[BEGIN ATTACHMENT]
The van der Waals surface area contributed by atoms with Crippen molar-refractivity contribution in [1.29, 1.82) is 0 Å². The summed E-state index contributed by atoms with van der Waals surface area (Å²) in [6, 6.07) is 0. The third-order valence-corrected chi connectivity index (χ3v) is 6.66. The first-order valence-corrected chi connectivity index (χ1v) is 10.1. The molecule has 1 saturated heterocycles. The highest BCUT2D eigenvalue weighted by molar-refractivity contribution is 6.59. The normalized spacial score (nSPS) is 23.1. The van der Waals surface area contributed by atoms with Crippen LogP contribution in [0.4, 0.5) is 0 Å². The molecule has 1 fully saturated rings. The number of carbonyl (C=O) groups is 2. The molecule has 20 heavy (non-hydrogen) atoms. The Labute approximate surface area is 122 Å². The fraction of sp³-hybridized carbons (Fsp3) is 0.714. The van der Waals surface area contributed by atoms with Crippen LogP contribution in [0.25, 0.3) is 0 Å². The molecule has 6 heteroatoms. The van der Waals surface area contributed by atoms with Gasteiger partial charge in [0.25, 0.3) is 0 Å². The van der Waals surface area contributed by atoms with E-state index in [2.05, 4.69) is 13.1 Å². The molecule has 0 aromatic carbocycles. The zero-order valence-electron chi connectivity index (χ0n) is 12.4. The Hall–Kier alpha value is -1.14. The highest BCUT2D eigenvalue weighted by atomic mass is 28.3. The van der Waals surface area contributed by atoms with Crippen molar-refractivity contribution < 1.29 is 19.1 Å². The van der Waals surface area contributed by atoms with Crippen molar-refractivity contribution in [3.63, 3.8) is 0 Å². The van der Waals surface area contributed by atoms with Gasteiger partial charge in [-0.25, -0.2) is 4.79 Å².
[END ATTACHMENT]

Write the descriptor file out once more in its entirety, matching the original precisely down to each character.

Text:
The van der Waals surface area contributed by atoms with Crippen molar-refractivity contribution in [1.29, 1.82) is 0 Å². The summed E-state index contributed by atoms with van der Waals surface area (Å²) in [6, 6.07) is 0. The third-order valence-corrected chi connectivity index (χ3v) is 6.66. The first-order valence-corrected chi connectivity index (χ1v) is 10.1. The molecule has 1 saturated heterocycles. The highest BCUT2D eigenvalue weighted by molar-refractivity contribution is 6.59. The normalized spacial score (nSPS) is 23.1. The van der Waals surface area contributed by atoms with Crippen LogP contribution in [0.4, 0.5) is 0 Å². The molecule has 1 fully saturated rings. The number of carbonyl (C=O) groups is 2. The molecule has 20 heavy (non-hydrogen) atoms. The Labute approximate surface area is 122 Å². The fraction of sp³-hybridized carbons (Fsp3) is 0.714. The van der Waals surface area contributed by atoms with Crippen LogP contribution in [0.25, 0.3) is 0 Å². The molecule has 6 heteroatoms. The van der Waals surface area contributed by atoms with Gasteiger partial charge in [0.25, 0.3) is 0 Å². The van der Waals surface area contributed by atoms with E-state index in [2.05, 4.69) is 13.1 Å². The molecule has 0 aromatic carbocycles. The zero-order valence-electron chi connectivity index (χ0n) is 12.4. The Hall–Kier alpha value is -1.14. The highest BCUT2D eigenvalue weighted by atomic mass is 28.3. The van der Waals surface area contributed by atoms with Crippen molar-refractivity contribution < 1.29 is 19.1 Å². The van der Waals surface area contributed by atoms with Crippen molar-refractivity contribution in [3.63, 3.8) is 0 Å². The van der Waals surface area contributed by atoms with Gasteiger partial charge in [-0.25, -0.2) is 4.79 Å².